I got a Whats App message the other day, moments after I had seen it announced on Twitter.

“ Ciara?

Just needed to tell you that I tore my ACL and will miss the Euro’s. Just felt like I had to tell you.”


Johanna Rasmussen is one of my best friends that I have made through soccer. We met in 2002, her, 19 and away from home for the first time, and me 23, just out of university and crying my eyes out every night because I was so incredibly homesick. Which I found weird since I had just finished 5 years living on the opposite side of the continent from my family to play soccer in university.

Language barriers have a way of doing that to you.

Johanna and I lived together in the Fortuna Hjorring basement for our first 3 weeks at Fortuna which cemented our friendship, even though she hardly spoke a word of English when we met.

Our primary source of entertainment at this time was via the chess board that sat downstairs, and being the competitive soul I am, I started to get frustrated after 2 days straight of losing, especially since I fancied myself as a half decent player.

Future Danish Soccer/Chess Star and Best Childhood Photo of All Time

Johanna started to see how losing every.single.time had started to wear on me (never been good at hiding my feelings). On consecutive loss 54 she finally said quietly, “don’t feel bad, I was my Danish age group champion for chess for 5 years before I had to choose the soccer national team over the chess national team.”

Although it was the most bizarre admission that anyone in soccer has ever given me, Johanna and I promptly hung on to each other for dear life in our new unfamiliar territory, and soon enough her English was perfect due to her chatty, homesick new friend that had no one else to talk to (really how did we survive before FaceTime and Skype?!)  It is worth mentioning that Johanna’s English was peppered with “Ciara-ism’s” which was hilarious and adorable, since I was the only person she spoke with. I had to gently explain many times that people didn’t understand what she was saying, not because of her accent, but because I had made up so much of my own slang.

Birthday Card Circa 2002 and Danish Lesson All Rolled Into One

Johanna and I spent our first year at Fortuna living at a sports school. I remember having a big spoonful of Nutella in my mouth (not an unusual occurrence) in the kitchen when Johanna got the call that she was going to go with the full Danish National team for the first time.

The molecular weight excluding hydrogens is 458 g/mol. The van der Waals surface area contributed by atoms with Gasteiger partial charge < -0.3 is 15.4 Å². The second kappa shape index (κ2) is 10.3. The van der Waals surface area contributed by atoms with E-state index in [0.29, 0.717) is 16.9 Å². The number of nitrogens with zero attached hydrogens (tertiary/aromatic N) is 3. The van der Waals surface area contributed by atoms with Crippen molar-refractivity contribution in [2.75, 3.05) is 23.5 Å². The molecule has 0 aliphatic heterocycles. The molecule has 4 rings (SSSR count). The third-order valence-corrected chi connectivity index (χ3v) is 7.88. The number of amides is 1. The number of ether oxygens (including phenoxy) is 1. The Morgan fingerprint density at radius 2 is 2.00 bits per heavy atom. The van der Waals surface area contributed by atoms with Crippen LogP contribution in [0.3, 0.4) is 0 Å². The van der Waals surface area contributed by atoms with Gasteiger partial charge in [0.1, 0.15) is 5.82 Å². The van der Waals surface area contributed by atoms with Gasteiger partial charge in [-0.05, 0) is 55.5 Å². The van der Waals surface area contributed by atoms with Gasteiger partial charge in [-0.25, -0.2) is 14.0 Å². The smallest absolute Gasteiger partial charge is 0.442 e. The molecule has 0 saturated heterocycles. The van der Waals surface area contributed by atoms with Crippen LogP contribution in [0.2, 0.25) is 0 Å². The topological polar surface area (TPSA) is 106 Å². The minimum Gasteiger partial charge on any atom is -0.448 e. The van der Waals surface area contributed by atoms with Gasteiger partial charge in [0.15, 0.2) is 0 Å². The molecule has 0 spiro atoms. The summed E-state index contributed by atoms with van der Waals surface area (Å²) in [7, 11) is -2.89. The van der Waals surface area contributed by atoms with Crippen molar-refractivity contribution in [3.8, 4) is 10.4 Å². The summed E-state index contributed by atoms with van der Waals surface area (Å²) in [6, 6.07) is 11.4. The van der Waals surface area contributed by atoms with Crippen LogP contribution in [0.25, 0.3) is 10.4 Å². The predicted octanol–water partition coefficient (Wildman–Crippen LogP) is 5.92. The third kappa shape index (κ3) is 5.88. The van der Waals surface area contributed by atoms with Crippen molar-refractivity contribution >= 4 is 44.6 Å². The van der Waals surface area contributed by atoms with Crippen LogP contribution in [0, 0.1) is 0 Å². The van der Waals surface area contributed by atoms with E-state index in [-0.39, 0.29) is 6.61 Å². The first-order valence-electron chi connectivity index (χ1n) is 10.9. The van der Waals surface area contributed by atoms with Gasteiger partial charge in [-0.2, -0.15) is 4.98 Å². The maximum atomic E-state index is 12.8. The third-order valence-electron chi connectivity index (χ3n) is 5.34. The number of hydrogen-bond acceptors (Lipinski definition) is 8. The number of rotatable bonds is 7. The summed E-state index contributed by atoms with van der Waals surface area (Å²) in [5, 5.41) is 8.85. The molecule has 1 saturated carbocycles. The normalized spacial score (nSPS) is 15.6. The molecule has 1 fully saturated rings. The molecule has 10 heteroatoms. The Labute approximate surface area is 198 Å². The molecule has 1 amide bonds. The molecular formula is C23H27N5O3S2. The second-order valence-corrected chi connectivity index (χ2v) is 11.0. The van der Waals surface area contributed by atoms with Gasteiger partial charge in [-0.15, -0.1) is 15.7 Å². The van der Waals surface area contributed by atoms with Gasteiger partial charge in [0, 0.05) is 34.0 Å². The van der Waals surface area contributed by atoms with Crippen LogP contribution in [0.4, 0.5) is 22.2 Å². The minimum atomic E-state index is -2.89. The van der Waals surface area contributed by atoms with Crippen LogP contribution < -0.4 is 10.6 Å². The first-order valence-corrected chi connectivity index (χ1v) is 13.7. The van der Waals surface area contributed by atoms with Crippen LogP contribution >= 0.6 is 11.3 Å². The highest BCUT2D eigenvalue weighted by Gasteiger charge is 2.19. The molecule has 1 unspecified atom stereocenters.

Since that day when I almost became the first victim of choking via Nutella because we were so excited, she’s gone on to amass some insane amount of caps for Denmark and become one of their best players of all time. The Euro’s was likely going to be a tournament for her to shine in the twilight of her career, and now devastatingly, she no longer will be competing.


In light of this, I want to tell a couple of stories. (Bear with me, I promise you this will all tie in, in the end.)

Story 1

There’s a few things that I figured out pretty early on in life and Johanna brought what I didn’t think of as anything all that special, to my attention at one point as one of the smartest things she said she had ever heard.

I think of her any time that I think about this.

It was the mantra that I adopted early in my soccer career and to be honest, in my life in general, when I felt that I couldn’t catch a break.

It was a quote I came up with that I wrote in my journal at some stage, “the key to conquering life is figuring out how to make the shitty times good. Everyone can have a good attitude when things are going well, but the key is to find a way to make the bad times good. If you can, then you’ve conquered life.”

Not super elegantly worded but you get it. Attitude, and how you frame things is everything and sometimes just about the only thing in life that you control.

Story 2

When I was in grade 11, I was above average on an insanely talented high school team (Something like 5 players went on to play on NCAA D1 scholarships, and another 5 played university soccer in Canada). I wanted to be an impact player so badly, and I remember thinking, if I could be a Provincial All-Star (one of the top players in the province), that my life would be complete (it doesn’t take much for pure unadulterated joy at age 16, let’s be honest).